The opinion of the court was delivered by: Bumb, United States District Judge
On May 14, 2009, this Court issued an Opinion and Order [Dkt. Nos. 119, 120] concerning Plaintiffs' request for a preliminary injunction. Although the Court determined the vast majority of issues underlying Plaintiffs' request for relief, several issues surrounding the element of "specific intent" remained unresolved. The Court ordered Defendants to notify the Court by the end of the day on May 14, 2009, whether they wished to extend the TRO pursuant to Fed. R. Civ. P. 65(b)(2) so that the Court could continue the preliminary injunction hearing and resolve the issues relevant to specific intent. At the end of the day, Defendants advised the Court that they wanted to continue the hearing to allow the Court to decide these issues. Accordingly, on May 20, 2009, the Court continued the hearing.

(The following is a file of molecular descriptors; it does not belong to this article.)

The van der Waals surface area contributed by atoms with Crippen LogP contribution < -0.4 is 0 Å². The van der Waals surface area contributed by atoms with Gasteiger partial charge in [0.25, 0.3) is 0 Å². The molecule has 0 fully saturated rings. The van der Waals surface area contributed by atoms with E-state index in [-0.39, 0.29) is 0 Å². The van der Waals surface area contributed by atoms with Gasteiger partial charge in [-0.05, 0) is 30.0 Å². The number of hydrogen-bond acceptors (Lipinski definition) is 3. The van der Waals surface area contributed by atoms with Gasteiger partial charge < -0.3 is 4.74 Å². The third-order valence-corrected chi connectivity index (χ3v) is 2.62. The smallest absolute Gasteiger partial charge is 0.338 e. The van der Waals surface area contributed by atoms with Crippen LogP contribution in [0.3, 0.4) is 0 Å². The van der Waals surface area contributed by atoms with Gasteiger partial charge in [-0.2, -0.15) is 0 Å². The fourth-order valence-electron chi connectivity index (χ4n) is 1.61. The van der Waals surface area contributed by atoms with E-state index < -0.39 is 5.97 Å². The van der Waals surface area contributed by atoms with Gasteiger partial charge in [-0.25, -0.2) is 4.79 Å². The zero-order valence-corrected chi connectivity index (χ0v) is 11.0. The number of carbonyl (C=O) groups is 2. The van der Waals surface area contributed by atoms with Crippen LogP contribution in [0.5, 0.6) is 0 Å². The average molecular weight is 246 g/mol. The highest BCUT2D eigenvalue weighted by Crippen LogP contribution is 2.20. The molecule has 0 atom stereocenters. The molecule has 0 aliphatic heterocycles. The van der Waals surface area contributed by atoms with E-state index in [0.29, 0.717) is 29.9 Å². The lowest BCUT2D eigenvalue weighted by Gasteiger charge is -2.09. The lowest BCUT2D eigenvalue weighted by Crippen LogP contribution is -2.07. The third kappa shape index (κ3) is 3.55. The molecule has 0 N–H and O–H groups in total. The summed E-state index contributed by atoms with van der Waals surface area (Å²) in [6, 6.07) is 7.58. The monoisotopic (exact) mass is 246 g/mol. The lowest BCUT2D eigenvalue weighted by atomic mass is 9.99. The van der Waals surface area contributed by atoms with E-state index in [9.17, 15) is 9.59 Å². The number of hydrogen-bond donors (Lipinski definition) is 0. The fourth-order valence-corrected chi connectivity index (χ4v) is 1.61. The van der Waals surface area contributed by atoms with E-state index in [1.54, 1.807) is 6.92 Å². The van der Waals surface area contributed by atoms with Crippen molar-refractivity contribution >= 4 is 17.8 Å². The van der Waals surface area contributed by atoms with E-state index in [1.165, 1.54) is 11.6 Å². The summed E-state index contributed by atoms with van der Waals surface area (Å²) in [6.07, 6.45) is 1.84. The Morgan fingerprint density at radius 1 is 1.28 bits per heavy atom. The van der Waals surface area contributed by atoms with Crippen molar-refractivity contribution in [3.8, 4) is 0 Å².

As the Court set forth in its prior opinion, in order to obtain a preliminary injunction, AstraZeneca must prove a likelihood of success on the merits of its inducement claim. Part of this claim requires AstraZeneca to show that Apotex likely had the specific intent to cause infringement of AstraZeneca's patent. Specific intent "requires more than just intent to cause the acts that produce direct infringement. Beyond that threshold knowledge, the inducer must have an affirmative intent to cause direct infringement." DSU Med. Corp. v. JMS Co., 471 F.3d 1293, 1306 (Fed. Cir. 2006) (emphasis added). "[I]nducement requires evidence of culpable conduct, directed to encouraging another's infringement, not merely that the inducer had knowledge of the direct infringer's activities." Id. However, "direct evidence [of intent] is not required; rather, circumstantial evidence may suffice." Water Techs. Corp. v. Calco, Ltd., 850 F.2d 660, 668 (Fed. Cir. 1988), cert. denied, 488 U.S. 968 (1988).